Global monetary policy will be locked into a "new neutral" for some time, says Pimco, with the European and Japanese central bankers 'all in' in their attempts to reflate their economies.
Pimco's May Secular Outlook predicted a new neutral baseline scenario for the local bond market.
The new neutral is a world in which central banks will be constrained to set policy rates at levels "well below" those that prevailed in the global financial crisis, Pimco said.
"We continue to see a multi-speed world of economies converging to modest trend growth rates, a view now shared by the International Monetary Fund," the report said.
"We also see a global economy that is no longer restrained by private sector de-levering but, instead, is learning to live with record levels of public and private debt without a cushion that would be provided by more rapid growth or higher inflation than we foresee."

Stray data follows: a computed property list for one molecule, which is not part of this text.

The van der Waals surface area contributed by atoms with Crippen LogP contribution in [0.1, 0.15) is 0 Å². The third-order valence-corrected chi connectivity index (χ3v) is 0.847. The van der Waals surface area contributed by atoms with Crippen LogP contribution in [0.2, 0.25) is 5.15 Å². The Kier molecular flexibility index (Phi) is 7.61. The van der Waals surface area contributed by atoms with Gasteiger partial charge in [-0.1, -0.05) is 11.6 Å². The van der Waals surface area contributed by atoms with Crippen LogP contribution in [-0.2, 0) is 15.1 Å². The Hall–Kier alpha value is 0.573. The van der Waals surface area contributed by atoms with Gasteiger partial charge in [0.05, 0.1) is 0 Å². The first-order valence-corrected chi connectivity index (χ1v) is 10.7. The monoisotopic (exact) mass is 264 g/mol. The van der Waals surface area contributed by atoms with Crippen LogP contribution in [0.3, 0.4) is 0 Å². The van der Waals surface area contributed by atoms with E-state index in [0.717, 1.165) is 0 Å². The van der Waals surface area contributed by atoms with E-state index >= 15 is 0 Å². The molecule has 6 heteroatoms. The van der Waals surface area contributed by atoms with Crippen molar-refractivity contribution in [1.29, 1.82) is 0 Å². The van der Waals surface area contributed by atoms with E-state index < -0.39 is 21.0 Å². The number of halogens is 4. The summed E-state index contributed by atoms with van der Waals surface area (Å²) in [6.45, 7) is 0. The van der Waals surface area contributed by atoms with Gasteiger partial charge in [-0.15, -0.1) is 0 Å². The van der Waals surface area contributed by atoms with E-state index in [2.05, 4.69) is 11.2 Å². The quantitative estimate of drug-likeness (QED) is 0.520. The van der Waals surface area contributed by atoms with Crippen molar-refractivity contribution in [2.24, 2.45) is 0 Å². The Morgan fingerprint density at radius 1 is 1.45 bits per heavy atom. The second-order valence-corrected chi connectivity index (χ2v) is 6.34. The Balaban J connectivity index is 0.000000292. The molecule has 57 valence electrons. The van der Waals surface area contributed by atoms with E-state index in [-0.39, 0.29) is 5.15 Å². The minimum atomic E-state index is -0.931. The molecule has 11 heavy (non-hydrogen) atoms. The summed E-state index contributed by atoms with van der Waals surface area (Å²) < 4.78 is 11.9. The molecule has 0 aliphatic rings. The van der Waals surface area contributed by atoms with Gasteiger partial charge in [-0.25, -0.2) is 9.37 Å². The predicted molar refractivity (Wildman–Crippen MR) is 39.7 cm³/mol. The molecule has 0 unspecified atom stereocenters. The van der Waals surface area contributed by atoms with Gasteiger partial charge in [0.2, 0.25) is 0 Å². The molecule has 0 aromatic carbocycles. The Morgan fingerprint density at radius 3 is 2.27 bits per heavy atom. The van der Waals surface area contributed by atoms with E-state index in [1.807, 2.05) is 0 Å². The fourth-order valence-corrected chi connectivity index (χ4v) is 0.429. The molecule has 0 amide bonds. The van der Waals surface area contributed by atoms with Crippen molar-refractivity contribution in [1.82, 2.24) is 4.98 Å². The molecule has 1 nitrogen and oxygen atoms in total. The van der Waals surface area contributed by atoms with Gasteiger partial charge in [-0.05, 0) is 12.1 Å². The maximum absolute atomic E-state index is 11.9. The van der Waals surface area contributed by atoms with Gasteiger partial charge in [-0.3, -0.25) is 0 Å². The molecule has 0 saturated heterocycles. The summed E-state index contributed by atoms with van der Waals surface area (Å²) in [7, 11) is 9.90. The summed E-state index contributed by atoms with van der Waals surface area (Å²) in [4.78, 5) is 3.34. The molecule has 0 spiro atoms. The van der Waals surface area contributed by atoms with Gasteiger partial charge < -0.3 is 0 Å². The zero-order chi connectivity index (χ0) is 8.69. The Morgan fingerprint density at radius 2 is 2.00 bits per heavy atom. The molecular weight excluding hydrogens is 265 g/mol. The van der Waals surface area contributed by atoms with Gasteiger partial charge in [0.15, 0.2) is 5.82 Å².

In the eurozone and Japan, Pimco expects neutral real policy rates to be negative over most – if not all – of the secular horizon.
"We judge both the ECB and the BOJ leadership to be “all in” in their attempts to reflate their economies and to be willing to continue unconventional monetary policies for as long as it takes to move as close as possible to their two per cent inflation targets," the report said.
As for the US, Federal Reserve chair Janet Yellen has indicated it could take "several years" for the Fed to complete its forthcoming rate-hike cycle, Pimco said.
"The Fed would also like to shrink its balance sheet by allowing mortgage-backed securities to prepay and Treasuries to mature without replacing them with new purchases in the secondary market," the report said.
On the whole, caution is warranted by investors, Pimco said.
"Low policy rates, expanded central bank balance sheets and high government debt levels mean there is limited scope for policymakers to respond aggressively in the face of business cycle downturns or shocks to investor confidence," the report said.
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